It was seven hundred pages of tiny script, every line carefully crafted to protect each of the kingdoms, dictating their military and humanitarian responsibilities to one another. It also outlined their order of inheritance, selecting for each destined heir a fated mate, called as needed. They would know each other when the time was right and the need was great.

Personally, Toren drew the line at mates. He knew that the magic of the Compact was real, and the dragon that shared his head and could shift his skin was certainly undeniable. But mates? Specifically mates selected by magic to fulfill a grand destiny?

It was more likely that the Compact was stuck with an heir—it was almost always the eldest child—and randomly found someone they wouldn’t dislike as a partner. No one had been called on anything remotely resembling a quest in several lifetimes now.

Toren opened his mouth to fabricate a reason that would keep him from having to do the unwelcome task of scaring off the squatter. As the youngest of the six brothers, he could often get out of his duties simply by feigning incompetence.

We have to do this.

Toren shut his mouth and blinked in surprise.

Usually, his dragon simmered in the background of Toren’s head. He sometimes spoke up to keep Toren from the worst kind of trouble, or offered wry observations about the frailties of humans, but otherwise, he didn’t bother much with casual conversation.

He certainly had never offered an opinion about chores before.

Why? Toren wanted to know.

We have to, his dragon insisted unhelpfully.

Fask had taken his silence for agreement. “Try not to show them your dragon,” he said, tapping his notes into a tidy pile. “If you can just show up and order them off, that would be the best way.”

“I know that,” Toren said, stung by the reminder. Did Fask think he was completely incompetent? He might be the youngest brother, but he was still a prince of Alaska, and he was capable of ordering around some long-haired lost hippy hermit without resorting to his dragon’s might.

“Wear a uniform,” Fask said mildly. “You’re representing Alaska.”

Was he afraid that Toren would show up in pajamas or something? Why would a squatter even care?

Their meeting was apparently over, the brothers and Captain Luke shoving their seats back and standing up.

This job wouldn’t be so awful, Toren thought, standing up and pocketing his phone. It was autumn, the trees were all in their showiest colors, and there was good weather for flying. No one would notice or care if he took a few extra hours, maybe even stopped at the hot springs for a soak. He could put it off until afternoon and—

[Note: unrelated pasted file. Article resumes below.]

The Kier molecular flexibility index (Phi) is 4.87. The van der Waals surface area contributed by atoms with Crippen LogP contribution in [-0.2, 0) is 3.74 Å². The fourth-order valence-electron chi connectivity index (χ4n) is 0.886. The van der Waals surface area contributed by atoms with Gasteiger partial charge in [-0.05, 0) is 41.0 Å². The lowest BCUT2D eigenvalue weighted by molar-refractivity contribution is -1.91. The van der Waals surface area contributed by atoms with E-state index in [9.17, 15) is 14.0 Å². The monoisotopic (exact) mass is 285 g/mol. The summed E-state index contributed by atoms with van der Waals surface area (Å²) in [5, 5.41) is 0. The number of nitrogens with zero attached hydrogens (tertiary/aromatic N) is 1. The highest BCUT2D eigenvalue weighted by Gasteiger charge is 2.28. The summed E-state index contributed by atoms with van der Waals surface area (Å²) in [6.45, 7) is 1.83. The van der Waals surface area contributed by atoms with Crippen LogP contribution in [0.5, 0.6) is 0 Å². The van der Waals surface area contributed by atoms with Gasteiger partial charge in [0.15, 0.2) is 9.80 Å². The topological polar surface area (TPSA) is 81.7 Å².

Go, now!

Toren couldn’t remember the last time his dragon had been this focused on something.

Don’t get your scales in a twist, he protested. We can go now if it means that much to you.

Appeased, his dragon subsided and Toren bumped shoulders with his milling brothers and bemusedly went to put on a uniform.

Well, this would be something to do.

Elva Birch writes cross-your-legs funny and feel-good fantasy and paranormal romance that is diverse and full of rich world-building and adventure. She is the author of The Royal Dragons of Alaska, A Day Care for Shifters, Shifting Sands Resort (as Zoe Chant), Suddenly Shifters, and Lawn Ornament Shifters. Take a fun quiz at her site to find a book to start with, or get Better Half, a free novella, for joining her mailing list!

Guest post: Maria Schneider

Remember when I used to have guests posts, back in the day? I have one this week! Maria Schneider of Bear Mountain Books has been wonderfully supportive of the Keeley series, and I thought her magical, genre-crossing books might be interesting to some of you, so I asked her to give me something special. Over to you, Maria!

It’s gardening season again! I go out every morning to water and plant. Had just started the sprinkler, when I realized a bird had become tangled in the support strings hanging off the tomato cages used to prop up large tomato vines.

Upon closer inspection the fluttering, frantic “bird” was actually a baby dragon. “Not again,” I muttered. Dragons were so temperamental. Birds couldn’t singe me while I freed them either.